"It is, and it was unimaginable to fathom that a church, our home, a place of peace, a place of worship, where people come to refuge, where people seek and receive salvation and eternal life, can be the scene of a disaster.
“We appreciate this and wish to also convey our condolences and unreserved apology. We are sorry," Maynard Manyowa, external media relations manager for the Malawi-born Bushiri told a media briefing in Pretoria on Friday.
He added: "We would like to convey the same messages of condolence and express our regret to members of our own family, our fellow brothers and sisters, congregants at the ECG church."
Three women were killed in the stampede during a service of worship four days before the end of 2018.
The deceased women were identified as Patricia Pringane, Matshila Sarah Mohlala and Lehlogahlo Maria Segodi.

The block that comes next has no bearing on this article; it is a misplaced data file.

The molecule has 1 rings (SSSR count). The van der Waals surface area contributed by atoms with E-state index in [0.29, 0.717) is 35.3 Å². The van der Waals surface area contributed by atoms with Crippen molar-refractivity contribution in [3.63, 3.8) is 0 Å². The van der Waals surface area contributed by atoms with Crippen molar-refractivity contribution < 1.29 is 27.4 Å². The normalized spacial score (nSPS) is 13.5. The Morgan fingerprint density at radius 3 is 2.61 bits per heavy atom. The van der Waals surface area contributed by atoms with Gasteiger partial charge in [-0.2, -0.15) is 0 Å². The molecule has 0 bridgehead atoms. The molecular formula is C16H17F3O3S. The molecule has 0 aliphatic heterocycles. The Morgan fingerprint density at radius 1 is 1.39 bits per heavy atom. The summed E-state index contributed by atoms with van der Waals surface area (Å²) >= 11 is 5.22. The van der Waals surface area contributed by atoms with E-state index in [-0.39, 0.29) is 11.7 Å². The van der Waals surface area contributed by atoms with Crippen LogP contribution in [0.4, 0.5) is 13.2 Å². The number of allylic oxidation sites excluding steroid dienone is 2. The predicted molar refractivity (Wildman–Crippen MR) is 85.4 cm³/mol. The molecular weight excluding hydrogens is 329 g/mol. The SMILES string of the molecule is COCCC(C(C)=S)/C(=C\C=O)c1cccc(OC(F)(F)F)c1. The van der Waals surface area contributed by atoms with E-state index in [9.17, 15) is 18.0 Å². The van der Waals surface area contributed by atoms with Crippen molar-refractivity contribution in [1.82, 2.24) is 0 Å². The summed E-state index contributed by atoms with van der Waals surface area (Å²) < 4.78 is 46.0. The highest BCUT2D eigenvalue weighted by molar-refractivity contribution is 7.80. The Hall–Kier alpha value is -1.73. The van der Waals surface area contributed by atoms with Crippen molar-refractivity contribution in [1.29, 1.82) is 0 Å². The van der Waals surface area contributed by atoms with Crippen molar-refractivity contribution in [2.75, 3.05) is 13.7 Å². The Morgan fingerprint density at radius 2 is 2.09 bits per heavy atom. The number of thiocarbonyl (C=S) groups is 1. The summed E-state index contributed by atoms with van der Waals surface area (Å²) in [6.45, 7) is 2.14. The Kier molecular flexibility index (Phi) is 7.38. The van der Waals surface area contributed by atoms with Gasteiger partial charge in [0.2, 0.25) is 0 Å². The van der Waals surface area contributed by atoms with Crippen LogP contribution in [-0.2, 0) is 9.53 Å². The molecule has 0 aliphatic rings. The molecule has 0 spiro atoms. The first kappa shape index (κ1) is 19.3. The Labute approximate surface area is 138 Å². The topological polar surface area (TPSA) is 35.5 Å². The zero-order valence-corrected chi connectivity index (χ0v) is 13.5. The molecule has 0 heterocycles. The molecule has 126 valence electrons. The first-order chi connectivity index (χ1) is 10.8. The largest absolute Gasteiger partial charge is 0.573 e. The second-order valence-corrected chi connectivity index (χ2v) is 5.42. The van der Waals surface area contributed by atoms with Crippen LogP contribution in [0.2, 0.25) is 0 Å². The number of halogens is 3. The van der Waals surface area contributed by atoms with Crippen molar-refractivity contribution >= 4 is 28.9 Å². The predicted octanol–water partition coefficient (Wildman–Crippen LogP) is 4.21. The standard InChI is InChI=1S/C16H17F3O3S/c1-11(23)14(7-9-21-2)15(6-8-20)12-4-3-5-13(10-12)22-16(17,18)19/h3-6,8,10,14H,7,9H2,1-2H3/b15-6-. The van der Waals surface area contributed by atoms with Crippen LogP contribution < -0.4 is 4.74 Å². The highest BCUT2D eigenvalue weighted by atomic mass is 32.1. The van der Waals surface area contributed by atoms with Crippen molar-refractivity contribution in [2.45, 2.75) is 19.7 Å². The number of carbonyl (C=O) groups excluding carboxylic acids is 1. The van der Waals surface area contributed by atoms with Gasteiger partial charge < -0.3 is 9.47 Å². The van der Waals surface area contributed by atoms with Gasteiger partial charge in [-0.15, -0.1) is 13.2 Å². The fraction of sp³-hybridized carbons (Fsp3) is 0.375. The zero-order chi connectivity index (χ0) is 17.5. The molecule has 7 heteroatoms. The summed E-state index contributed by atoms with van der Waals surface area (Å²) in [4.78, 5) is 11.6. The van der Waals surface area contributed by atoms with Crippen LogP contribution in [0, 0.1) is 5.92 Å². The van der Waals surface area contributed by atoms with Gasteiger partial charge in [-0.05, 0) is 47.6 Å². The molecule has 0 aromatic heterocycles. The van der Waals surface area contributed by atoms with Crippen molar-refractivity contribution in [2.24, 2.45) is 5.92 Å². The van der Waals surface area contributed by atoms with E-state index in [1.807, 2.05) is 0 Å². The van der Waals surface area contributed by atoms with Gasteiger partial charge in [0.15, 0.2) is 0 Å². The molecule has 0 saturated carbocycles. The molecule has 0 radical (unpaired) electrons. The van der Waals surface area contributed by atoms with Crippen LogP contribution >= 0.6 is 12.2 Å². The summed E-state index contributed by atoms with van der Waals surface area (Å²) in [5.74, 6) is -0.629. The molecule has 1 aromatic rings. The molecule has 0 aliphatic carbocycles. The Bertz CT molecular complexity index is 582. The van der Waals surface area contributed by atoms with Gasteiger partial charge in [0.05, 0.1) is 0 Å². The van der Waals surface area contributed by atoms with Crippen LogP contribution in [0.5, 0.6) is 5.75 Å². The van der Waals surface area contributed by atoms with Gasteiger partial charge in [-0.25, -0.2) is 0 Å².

Nine other congregants were injured as they ran for shelter during a heavy rainstorm.
In the aftermath, the ECG has faced a barrage of attacks, particularly from the South Africa National Civic Organisation which has been protesting outside the Pretoria showground, which the church uses for its sermons, calling for the lease agreement to be revoked.
On Friday Manyowa reiterated that the ECG believes it had done nothing wrong during the fatal incident, triggered by a rainstorm which saw the gatherers pushing and showing each other as they sought shelter from the heavy rains.
"While we believe we did no wrong, our systems were well prepared, and that in the face of a pounding storm, itself a natural disaster for which there was nothing we could do, we want you to know that we are sorry, and we take full responsibility for the pain, sadness, anger, and grief this has caused," Manyowa said.
The ECG said apart from engaging the families of the deceased, it is cooperating with the South African Police Service in the charge of defeating the ends of justice opened in connection with the removal of the bodies after the stampede.